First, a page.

Impact of Dean on Sal's Identity in On the Road
In part I, chapter 3 of Jack Kerouac's On the Road, Sal arrives at Des Moines and checks into a cheap, dirty motel room. He sleeps all day and awakens in time to witness the setting sun. As he looks around the unfamiliar room, Sal realizes that he doesn't understand his own identity. Identity lost, he states "I was half way across America, at the dividing line between the East of my youth and the West of my future." He has lost the calming influence of his aunt, and Dean and partners are not around to feed his wild streak. The only clues to his identity are to be found in the strange motel room. This appeal to emotion gives the reader personal hints to identify with.
Many people have become lost in the context of their life and do not understand what they have been doing or what the purpose of existence is. The manner in which Kerouac relates his own feelings to the dark, soothing atmosphere of the room gives the reader a clear idea as to what he is experiencing. This appeal to style lulls the reader into contemplation concerning their own identity. Sal's identity only seems to exist when there are other people around to influence him. Without exception, it changes every time he encounters new circumstances and surroundings. On the way to visit Old Bull Lee in New Orleans during part II, chapter 6, Sal is driving while Dean and Mary Lou are asleep. He is alone with time to think to himself, and he does not know what he is doing or where he is going. The style of the passage intrigues the reader; "All alone in the night I had my own thoughts and held the car to the white line in the holy road." Dean is no longer mentally present to lead him and feed his identity. Sal has no one to show him the way and he is forced to cling to his physical surroundings for comfort. His entire existence centers around following the straight line in the road. In chapter 7, after the stay with Old Bull, Dean is ready to leave and hit the road again. Sal is compelled to go with him although he would really like to stay with Bull awhile. Again, Kerouac uses emotion to move the reader, because most people have been torn between following one of two friends at some point.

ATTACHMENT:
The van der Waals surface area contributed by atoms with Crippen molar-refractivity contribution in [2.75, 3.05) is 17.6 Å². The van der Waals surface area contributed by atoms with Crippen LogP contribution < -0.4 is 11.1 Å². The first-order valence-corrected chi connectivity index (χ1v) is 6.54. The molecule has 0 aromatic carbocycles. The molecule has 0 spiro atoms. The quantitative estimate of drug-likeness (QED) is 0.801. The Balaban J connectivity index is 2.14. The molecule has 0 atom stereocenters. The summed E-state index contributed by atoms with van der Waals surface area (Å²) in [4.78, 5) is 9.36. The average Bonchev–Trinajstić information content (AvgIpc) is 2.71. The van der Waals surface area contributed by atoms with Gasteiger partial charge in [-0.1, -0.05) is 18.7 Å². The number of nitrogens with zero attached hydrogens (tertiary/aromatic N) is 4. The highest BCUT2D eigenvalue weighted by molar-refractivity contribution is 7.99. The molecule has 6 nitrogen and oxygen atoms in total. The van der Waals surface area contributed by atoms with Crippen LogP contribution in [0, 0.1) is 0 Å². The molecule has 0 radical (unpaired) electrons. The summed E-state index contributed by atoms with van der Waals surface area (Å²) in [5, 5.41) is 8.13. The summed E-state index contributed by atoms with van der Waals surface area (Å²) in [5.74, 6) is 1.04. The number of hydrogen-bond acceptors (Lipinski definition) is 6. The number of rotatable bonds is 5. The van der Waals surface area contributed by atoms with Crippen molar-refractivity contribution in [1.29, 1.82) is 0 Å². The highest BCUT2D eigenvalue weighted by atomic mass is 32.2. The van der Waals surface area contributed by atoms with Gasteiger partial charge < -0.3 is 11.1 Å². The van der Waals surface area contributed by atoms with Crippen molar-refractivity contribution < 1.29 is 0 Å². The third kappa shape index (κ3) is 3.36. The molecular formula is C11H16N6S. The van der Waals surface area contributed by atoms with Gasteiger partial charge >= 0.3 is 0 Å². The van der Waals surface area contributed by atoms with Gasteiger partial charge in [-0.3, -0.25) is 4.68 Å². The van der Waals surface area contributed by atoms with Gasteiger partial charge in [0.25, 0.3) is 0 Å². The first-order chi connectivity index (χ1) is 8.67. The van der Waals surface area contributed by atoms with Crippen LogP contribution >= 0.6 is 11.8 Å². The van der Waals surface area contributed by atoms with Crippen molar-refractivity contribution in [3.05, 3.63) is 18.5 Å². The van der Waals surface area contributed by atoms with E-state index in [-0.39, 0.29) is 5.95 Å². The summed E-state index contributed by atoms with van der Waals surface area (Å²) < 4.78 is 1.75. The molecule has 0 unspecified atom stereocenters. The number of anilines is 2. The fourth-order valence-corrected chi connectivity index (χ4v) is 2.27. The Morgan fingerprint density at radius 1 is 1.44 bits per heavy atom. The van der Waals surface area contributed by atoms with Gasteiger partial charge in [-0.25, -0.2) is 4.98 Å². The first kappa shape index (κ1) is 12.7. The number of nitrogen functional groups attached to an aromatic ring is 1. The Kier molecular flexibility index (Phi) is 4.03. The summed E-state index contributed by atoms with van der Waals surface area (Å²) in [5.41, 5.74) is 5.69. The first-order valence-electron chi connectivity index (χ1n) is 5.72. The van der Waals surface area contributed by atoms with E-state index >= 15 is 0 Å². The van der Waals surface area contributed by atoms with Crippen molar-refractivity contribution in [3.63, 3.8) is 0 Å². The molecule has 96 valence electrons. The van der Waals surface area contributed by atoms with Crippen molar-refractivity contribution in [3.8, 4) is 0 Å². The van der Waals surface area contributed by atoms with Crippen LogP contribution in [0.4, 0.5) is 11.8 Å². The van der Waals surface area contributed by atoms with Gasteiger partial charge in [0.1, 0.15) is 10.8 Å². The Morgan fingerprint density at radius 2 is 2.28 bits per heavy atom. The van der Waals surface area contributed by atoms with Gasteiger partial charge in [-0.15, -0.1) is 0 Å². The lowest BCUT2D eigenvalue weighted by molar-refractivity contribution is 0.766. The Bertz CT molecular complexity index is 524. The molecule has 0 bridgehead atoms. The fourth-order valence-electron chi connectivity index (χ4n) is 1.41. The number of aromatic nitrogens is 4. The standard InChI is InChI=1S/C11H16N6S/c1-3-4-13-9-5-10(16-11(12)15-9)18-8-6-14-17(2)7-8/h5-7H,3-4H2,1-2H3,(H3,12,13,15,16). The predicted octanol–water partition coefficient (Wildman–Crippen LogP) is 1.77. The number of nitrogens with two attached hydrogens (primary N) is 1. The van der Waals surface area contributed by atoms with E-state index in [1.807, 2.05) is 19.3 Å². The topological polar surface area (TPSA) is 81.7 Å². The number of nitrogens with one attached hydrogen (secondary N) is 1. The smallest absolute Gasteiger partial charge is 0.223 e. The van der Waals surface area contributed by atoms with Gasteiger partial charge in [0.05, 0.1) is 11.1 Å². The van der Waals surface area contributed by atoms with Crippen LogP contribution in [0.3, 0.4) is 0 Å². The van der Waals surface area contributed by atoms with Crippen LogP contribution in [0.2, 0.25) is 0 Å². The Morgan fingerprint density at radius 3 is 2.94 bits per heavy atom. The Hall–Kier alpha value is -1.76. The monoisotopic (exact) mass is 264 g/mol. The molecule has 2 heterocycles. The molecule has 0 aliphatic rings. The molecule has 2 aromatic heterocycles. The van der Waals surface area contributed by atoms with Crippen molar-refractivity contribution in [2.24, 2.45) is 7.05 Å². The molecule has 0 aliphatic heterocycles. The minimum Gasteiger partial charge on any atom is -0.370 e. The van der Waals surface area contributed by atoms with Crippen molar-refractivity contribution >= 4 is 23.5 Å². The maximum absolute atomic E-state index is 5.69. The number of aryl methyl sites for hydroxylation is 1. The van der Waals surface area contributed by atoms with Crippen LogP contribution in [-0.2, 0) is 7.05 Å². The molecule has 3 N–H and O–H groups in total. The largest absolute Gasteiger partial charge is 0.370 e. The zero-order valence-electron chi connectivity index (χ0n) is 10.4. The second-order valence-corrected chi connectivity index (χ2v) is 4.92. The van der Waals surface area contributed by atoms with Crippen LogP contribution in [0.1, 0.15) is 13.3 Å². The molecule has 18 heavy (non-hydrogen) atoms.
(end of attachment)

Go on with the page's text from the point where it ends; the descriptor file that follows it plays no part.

In chapter 8 of part two, Dean steals gas and oil as Sal runs into the station and takes bread and cheese while the owners are in back eating dinner. Sal seems to be adapting his personality to that of Dean's. Earlier in the novel, when Montana Slim asks him to steal from strangers in alley ways, Sal doesn't seem to want anything to do with it. This schizophrenic behavior appears throughout the book, prohibiting one from understanding who Sal is besides a follower. He picks and chooses who and what he wants to follow. These choices are the only hints to his true personal identity.
Finally, at the end of chapter ten and beginning of eleven of part II, Sal perhaps reaches his...